Smiling matters: oral health care in care homes

Published: 24 June 2019 Page last updated: 25 June 2019

This report shows what we found from a review on the state of oral health care in care homes across England.

Smiling matters: oral health care in care homes report cover


The report reveals an extensive lack of awareness of NICE guidelines.

It concludes that residents are not supported to maintain and improve their oral health.

What we did

Dental professionals accompanied our adult social care inspectors on 100 routine inspections.

What we found

Among the homes visited:

  • most had no policy to promote and protect people’s oral health (52%)
  • nearly half were not training staff to support daily oral healthcare (47%)
  • 73% of care plans reviewed only partly covered or did not cover oral health
  • it could be difficult for residents to access dental care
  • 10% of homes had no way to access emergency dental treatment for residents

We recommend

A cross-sector approach including:

  • sharing best practice
  • repeating and reinforcing the guidance
  • mandatory staff training
  • oral health check-ups for all residents moving into a care home
  • a multi-agency group to raise awareness

Case study: implementing the guidelines

Bay Tree House provides care and accommodation for up to 16 older people.

The home’s manager was told about the NICE oral health guidelines at a local providers’ support group. She made them a mandatory reading topic for her care staff.

She then organised a meeting where staff discussed the importance of the guidelines and what changes they needed to make. This prompted staff to talk about whose teeth they had concerns about, but hadn’t known what do about it before.

NICE’s recommended oral health assessment tool is now completed at least monthly for each person living in the home. As a direct result, 13 people have now seen the dentist and everyone has their tooth brushes changed at least every three months.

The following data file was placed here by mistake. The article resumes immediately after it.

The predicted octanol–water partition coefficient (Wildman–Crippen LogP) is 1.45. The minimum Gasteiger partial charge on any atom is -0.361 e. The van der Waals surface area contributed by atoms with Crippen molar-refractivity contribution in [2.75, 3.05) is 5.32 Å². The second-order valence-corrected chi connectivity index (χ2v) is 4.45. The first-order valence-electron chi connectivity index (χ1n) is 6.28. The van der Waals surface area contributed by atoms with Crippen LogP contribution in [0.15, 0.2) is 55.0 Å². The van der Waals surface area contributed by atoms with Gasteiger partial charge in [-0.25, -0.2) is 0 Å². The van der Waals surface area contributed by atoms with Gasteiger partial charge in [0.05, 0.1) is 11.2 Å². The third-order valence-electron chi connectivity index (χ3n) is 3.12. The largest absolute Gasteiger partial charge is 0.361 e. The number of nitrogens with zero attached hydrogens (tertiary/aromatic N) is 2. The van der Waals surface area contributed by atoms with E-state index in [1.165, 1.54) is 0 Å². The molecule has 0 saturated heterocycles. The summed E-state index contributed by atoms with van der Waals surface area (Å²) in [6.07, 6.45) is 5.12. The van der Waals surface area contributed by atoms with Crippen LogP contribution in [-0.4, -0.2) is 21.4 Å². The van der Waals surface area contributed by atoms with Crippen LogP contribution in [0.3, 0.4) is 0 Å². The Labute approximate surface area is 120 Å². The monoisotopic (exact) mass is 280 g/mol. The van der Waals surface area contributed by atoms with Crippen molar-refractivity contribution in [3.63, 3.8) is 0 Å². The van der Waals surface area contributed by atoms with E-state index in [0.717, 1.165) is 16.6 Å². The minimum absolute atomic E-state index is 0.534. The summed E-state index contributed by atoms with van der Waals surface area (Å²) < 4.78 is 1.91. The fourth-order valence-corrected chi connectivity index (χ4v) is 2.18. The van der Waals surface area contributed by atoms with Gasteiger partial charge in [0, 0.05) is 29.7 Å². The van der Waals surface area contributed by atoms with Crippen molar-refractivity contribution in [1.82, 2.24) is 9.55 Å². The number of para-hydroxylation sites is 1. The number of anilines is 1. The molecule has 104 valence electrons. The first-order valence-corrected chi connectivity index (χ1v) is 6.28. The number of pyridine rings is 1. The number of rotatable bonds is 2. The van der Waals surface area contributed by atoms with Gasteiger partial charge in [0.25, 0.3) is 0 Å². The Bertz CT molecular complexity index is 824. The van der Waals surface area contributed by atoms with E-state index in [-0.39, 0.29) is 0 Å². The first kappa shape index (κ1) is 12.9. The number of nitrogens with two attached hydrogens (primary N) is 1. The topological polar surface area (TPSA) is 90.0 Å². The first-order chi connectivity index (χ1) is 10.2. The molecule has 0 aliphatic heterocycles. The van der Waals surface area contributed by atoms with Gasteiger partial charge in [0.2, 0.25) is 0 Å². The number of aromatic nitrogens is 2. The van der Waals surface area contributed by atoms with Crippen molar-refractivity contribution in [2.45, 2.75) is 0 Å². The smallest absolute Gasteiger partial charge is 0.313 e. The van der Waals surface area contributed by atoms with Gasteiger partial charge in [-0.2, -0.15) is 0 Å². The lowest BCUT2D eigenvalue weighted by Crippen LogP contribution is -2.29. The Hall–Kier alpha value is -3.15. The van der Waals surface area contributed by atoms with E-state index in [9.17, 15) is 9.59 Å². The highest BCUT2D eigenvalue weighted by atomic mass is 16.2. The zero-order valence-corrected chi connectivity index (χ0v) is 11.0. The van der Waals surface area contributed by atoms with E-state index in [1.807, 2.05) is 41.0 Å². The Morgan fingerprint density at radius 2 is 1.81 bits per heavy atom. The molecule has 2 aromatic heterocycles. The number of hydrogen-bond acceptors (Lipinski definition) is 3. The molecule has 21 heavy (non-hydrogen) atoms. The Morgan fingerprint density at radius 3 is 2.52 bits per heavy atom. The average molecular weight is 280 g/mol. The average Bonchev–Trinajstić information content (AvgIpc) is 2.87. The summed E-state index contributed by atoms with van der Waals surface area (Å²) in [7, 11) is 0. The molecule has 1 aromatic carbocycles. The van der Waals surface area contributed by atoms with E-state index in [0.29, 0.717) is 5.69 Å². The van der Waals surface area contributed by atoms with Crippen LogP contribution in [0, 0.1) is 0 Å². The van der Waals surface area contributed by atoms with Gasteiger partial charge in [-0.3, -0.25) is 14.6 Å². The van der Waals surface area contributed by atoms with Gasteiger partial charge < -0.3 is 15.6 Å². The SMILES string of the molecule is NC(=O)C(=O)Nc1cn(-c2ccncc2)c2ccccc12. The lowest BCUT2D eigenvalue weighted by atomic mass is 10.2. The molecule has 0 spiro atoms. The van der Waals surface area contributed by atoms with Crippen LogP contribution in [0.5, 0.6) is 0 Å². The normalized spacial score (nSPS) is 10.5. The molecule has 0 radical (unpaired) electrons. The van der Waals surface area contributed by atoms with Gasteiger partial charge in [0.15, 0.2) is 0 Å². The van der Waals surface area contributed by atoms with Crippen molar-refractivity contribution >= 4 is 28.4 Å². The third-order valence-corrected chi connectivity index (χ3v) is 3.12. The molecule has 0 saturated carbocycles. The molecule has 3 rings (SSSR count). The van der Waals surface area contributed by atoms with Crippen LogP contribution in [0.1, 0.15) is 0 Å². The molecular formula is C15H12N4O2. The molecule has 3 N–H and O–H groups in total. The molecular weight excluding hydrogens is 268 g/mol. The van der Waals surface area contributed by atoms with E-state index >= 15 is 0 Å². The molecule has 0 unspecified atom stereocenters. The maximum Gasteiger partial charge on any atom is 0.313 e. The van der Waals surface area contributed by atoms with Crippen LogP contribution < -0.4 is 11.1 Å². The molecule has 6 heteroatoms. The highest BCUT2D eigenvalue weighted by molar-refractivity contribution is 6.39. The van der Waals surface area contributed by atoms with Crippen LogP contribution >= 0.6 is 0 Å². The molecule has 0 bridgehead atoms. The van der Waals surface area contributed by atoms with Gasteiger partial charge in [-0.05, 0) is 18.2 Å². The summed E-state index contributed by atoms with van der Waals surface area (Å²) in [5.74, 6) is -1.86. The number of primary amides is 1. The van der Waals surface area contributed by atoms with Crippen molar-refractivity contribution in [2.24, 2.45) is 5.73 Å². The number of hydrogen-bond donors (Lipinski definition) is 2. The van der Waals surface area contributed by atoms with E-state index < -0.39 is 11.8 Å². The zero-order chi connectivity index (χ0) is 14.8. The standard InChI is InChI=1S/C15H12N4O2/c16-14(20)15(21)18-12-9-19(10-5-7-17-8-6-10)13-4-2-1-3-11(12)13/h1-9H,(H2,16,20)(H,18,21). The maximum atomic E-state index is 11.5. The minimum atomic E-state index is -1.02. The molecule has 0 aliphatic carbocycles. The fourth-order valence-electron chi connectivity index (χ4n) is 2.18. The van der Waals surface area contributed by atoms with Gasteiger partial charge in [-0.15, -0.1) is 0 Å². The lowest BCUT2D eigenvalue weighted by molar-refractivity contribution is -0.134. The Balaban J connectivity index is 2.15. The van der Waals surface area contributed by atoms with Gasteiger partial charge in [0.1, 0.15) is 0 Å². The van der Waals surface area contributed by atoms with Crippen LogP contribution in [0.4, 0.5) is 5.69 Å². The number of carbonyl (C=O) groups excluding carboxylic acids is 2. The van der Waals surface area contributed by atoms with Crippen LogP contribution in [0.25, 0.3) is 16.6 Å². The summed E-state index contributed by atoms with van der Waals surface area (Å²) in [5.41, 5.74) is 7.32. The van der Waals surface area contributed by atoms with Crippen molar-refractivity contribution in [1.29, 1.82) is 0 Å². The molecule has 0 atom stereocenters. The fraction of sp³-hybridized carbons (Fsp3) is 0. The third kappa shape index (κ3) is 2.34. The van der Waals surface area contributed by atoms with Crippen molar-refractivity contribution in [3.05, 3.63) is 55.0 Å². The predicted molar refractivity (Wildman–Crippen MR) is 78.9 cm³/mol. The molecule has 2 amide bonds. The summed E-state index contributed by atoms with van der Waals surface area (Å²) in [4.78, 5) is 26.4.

The home used a domiciliary care dentist, as transporting people to a high street dentist would have proved very difficult. They were able to receive new crowns, fillings and have their dentures refitted. The dentist also checked the oral health of anyone who wasn’t eating. This meant they could suggest a softer diet or, if there were no problems, staff could focus on other ways to support people.

Case study: oral health champion

Northbourne is a care home providing care, support and accommodation to 33 older people.

The deputy manager was appointed as oral health champion, having attended specific oral health training provided locally by the NHS. They are responsible for staff training in oral health, particularly for new staff joining the team.

Following the appointment, the care home has committed to:

  • follow NICE oral health guidelines
  • make sure that every resident in the care home has an oral health assessment
  • make oral health a key part of the holistic care offered at the home.

An NHS representative visits the home each year to check on these commitments.

The care home uses a domiciliary dental service to carry out routine checks of residents’ oral health, as well as emergency treatment. If a resident needs an external dental appointment, the home would manage it in the same way as any other appointment, for example attending hospital.